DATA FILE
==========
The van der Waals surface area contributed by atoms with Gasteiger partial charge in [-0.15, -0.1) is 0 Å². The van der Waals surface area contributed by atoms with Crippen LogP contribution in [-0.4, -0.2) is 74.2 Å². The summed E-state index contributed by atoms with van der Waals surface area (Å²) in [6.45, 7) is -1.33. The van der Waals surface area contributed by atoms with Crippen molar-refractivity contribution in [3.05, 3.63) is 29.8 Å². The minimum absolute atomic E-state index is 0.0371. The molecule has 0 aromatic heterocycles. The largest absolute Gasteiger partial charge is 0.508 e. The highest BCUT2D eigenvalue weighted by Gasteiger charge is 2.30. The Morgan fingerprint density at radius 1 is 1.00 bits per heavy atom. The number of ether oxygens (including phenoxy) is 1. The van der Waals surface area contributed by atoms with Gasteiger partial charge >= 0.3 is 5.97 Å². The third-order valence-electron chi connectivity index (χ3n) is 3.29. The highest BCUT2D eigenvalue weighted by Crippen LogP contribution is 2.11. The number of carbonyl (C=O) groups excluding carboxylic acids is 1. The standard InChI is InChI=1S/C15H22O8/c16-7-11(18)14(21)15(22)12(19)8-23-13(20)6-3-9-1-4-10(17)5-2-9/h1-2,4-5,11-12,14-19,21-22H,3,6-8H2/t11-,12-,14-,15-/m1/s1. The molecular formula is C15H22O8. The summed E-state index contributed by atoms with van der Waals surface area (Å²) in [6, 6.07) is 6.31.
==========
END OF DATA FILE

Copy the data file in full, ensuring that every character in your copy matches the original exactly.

The van der Waals surface area contributed by atoms with Gasteiger partial charge in [-0.15, -0.1) is 0 Å². The van der Waals surface area contributed by atoms with Crippen LogP contribution in [-0.4, -0.2) is 74.2 Å². The summed E-state index contributed by atoms with van der Waals surface area (Å²) in [6.45, 7) is -1.33. The van der Waals surface area contributed by atoms with Crippen molar-refractivity contribution in [3.05, 3.63) is 29.8 Å². The minimum absolute atomic E-state index is 0.0371. The molecule has 0 aromatic heterocycles. The largest absolute Gasteiger partial charge is 0.508 e. The highest BCUT2D eigenvalue weighted by Gasteiger charge is 2.30. The Morgan fingerprint density at radius 1 is 1.00 bits per heavy atom. The number of ether oxygens (including phenoxy) is 1. The van der Waals surface area contributed by atoms with Gasteiger partial charge >= 0.3 is 5.97 Å². The third-order valence-electron chi connectivity index (χ3n) is 3.29. The highest BCUT2D eigenvalue weighted by Crippen LogP contribution is 2.11. The number of carbonyl (C=O) groups excluding carboxylic acids is 1. The standard InChI is InChI=1S/C15H22O8/c16-7-11(18)14(21)15(22)12(19)8-23-13(20)6-3-9-1-4-10(17)5-2-9/h1-2,4-5,11-12,14-19,21-22H,3,6-8H2/t11-,12-,14-,15-/m1/s1. The molecular formula is C15H22O8. The summed E-state index contributed by atoms with van der Waals surface area (Å²) in [6, 6.07) is 6.31.